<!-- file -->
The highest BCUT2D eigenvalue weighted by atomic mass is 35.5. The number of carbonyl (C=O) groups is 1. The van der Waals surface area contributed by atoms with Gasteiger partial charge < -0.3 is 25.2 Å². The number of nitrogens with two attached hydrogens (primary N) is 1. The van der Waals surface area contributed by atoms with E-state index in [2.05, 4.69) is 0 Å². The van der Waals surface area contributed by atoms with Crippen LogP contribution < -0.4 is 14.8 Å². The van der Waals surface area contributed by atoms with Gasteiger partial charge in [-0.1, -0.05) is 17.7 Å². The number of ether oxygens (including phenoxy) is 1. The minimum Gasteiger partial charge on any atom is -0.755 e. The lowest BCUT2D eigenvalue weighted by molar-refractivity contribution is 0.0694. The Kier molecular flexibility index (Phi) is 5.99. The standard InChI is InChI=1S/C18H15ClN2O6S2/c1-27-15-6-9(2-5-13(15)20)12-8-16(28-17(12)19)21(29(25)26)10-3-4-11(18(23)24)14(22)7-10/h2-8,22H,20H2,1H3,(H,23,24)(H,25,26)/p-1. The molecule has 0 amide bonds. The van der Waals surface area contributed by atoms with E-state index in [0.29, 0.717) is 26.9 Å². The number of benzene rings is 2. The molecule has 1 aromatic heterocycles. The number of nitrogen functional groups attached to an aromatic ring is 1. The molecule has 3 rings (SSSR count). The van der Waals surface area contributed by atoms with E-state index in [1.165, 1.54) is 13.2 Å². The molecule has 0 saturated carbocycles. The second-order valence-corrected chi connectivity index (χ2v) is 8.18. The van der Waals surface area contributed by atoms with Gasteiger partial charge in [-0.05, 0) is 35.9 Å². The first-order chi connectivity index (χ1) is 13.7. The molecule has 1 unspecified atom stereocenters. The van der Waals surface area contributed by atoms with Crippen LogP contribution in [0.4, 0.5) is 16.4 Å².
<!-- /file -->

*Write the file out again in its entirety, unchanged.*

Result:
The highest BCUT2D eigenvalue weighted by atomic mass is 35.5. The number of carbonyl (C=O) groups is 1. The van der Waals surface area contributed by atoms with Gasteiger partial charge < -0.3 is 25.2 Å². The number of nitrogens with two attached hydrogens (primary N) is 1. The van der Waals surface area contributed by atoms with E-state index in [2.05, 4.69) is 0 Å². The van der Waals surface area contributed by atoms with Crippen LogP contribution < -0.4 is 14.8 Å². The van der Waals surface area contributed by atoms with Gasteiger partial charge in [-0.1, -0.05) is 17.7 Å². The number of ether oxygens (including phenoxy) is 1. The minimum Gasteiger partial charge on any atom is -0.755 e. The lowest BCUT2D eigenvalue weighted by molar-refractivity contribution is 0.0694. The Kier molecular flexibility index (Phi) is 5.99. The standard InChI is InChI=1S/C18H15ClN2O6S2/c1-27-15-6-9(2-5-13(15)20)12-8-16(28-17(12)19)21(29(25)26)10-3-4-11(18(23)24)14(22)7-10/h2-8,22H,20H2,1H3,(H,23,24)(H,25,26)/p-1. The molecule has 0 amide bonds. The van der Waals surface area contributed by atoms with E-state index in [0.29, 0.717) is 26.9 Å². The number of benzene rings is 2. The molecule has 1 aromatic heterocycles. The number of nitrogen functional groups attached to an aromatic ring is 1. The molecule has 3 rings (SSSR count). The van der Waals surface area contributed by atoms with E-state index in [1.165, 1.54) is 13.2 Å². The molecule has 0 saturated carbocycles. The second-order valence-corrected chi connectivity index (χ2v) is 8.18. The van der Waals surface area contributed by atoms with Gasteiger partial charge in [-0.05, 0) is 35.9 Å². The first-order chi connectivity index (χ1) is 13.7. The molecule has 1 unspecified atom stereocenters. The van der Waals surface area contributed by atoms with Crippen LogP contribution in [0.4, 0.5) is 16.4 Å².